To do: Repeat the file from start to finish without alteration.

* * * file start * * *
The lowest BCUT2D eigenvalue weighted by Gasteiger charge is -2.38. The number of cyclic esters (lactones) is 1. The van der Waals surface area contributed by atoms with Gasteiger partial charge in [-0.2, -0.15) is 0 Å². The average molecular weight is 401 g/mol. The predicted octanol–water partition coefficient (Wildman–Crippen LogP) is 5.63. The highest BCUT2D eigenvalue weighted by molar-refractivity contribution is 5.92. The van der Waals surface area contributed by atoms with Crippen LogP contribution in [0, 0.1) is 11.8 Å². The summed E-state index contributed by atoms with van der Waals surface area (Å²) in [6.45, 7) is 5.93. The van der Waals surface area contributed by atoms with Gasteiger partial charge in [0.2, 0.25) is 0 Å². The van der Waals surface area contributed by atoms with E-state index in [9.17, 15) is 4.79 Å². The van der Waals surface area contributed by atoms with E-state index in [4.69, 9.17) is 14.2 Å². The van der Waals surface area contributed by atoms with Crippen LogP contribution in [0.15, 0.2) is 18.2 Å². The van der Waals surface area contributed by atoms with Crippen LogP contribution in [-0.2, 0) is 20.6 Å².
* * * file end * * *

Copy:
The lowest BCUT2D eigenvalue weighted by Gasteiger charge is -2.38. The number of cyclic esters (lactones) is 1. The van der Waals surface area contributed by atoms with Gasteiger partial charge in [-0.2, -0.15) is 0 Å². The average molecular weight is 401 g/mol. The predicted octanol–water partition coefficient (Wildman–Crippen LogP) is 5.63. The highest BCUT2D eigenvalue weighted by molar-refractivity contribution is 5.92. The van der Waals surface area contributed by atoms with Crippen LogP contribution in [0, 0.1) is 11.8 Å². The summed E-state index contributed by atoms with van der Waals surface area (Å²) in [6.45, 7) is 5.93. The van der Waals surface area contributed by atoms with Gasteiger partial charge in [0.2, 0.25) is 0 Å². The van der Waals surface area contributed by atoms with E-state index in [9.17, 15) is 4.79 Å². The van der Waals surface area contributed by atoms with E-state index in [4.69, 9.17) is 14.2 Å². The van der Waals surface area contributed by atoms with Crippen LogP contribution in [0.15, 0.2) is 18.2 Å². The van der Waals surface area contributed by atoms with Crippen LogP contribution in [-0.2, 0) is 20.6 Å².